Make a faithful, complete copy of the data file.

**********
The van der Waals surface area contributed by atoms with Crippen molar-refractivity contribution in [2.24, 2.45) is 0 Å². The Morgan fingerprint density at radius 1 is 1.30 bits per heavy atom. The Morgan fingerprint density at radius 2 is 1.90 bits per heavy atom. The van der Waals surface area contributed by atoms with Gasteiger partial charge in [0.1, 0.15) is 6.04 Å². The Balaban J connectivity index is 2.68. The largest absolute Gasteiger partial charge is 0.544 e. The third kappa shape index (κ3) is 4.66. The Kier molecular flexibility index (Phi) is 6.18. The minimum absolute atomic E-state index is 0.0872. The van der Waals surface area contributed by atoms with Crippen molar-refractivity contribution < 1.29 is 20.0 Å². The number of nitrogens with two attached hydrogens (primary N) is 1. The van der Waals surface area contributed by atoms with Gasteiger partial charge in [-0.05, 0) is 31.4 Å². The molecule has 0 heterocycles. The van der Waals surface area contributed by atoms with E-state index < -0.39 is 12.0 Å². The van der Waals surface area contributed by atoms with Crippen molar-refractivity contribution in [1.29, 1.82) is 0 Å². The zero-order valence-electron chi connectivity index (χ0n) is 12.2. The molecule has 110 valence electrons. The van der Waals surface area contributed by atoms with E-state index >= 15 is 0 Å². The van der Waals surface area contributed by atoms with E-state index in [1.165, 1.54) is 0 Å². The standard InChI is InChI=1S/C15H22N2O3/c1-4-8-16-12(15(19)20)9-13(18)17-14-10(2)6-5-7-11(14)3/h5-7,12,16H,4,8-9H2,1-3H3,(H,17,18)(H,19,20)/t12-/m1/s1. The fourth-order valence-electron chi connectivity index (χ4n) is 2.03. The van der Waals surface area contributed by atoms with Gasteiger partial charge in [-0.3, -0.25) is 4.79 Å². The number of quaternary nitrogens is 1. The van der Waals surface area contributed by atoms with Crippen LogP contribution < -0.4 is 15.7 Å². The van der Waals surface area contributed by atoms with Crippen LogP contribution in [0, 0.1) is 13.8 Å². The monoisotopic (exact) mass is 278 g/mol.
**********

The van der Waals surface area contributed by atoms with Crippen molar-refractivity contribution in [2.24, 2.45) is 0 Å². The Morgan fingerprint density at radius 1 is 1.30 bits per heavy atom. The Morgan fingerprint density at radius 2 is 1.90 bits per heavy atom. The van der Waals surface area contributed by atoms with Gasteiger partial charge in [0.1, 0.15) is 6.04 Å². The Balaban J connectivity index is 2.68. The largest absolute Gasteiger partial charge is 0.544 e. The third kappa shape index (κ3) is 4.66. The Kier molecular flexibility index (Phi) is 6.18. The minimum absolute atomic E-state index is 0.0872. The van der Waals surface area contributed by atoms with Crippen molar-refractivity contribution < 1.29 is 20.0 Å². The number of nitrogens with two attached hydrogens (primary N) is 1. The van der Waals surface area contributed by atoms with Gasteiger partial charge in [-0.05, 0) is 31.4 Å². The molecule has 0 heterocycles. The van der Waals surface area contributed by atoms with E-state index < -0.39 is 12.0 Å². The van der Waals surface area contributed by atoms with Crippen molar-refractivity contribution in [1.29, 1.82) is 0 Å². The zero-order valence-electron chi connectivity index (χ0n) is 12.2. The molecule has 110 valence electrons. The van der Waals surface area contributed by atoms with E-state index >= 15 is 0 Å². The van der Waals surface area contributed by atoms with E-state index in [1.165, 1.54) is 0 Å². The standard InChI is InChI=1S/C15H22N2O3/c1-4-8-16-12(15(19)20)9-13(18)17-14-10(2)6-5-7-11(14)3/h5-7,12,16H,4,8-9H2,1-3H3,(H,17,18)(H,19,20)/t12-/m1/s1. The fourth-order valence-electron chi connectivity index (χ4n) is 2.03. The van der Waals surface area contributed by atoms with Gasteiger partial charge in [-0.3, -0.25) is 4.79 Å². The number of quaternary nitrogens is 1. The van der Waals surface area contributed by atoms with Crippen LogP contribution < -0.4 is 15.7 Å². The van der Waals surface area contributed by atoms with Crippen LogP contribution in [0, 0.1) is 13.8 Å². The monoisotopic (exact) mass is 278 g/mol.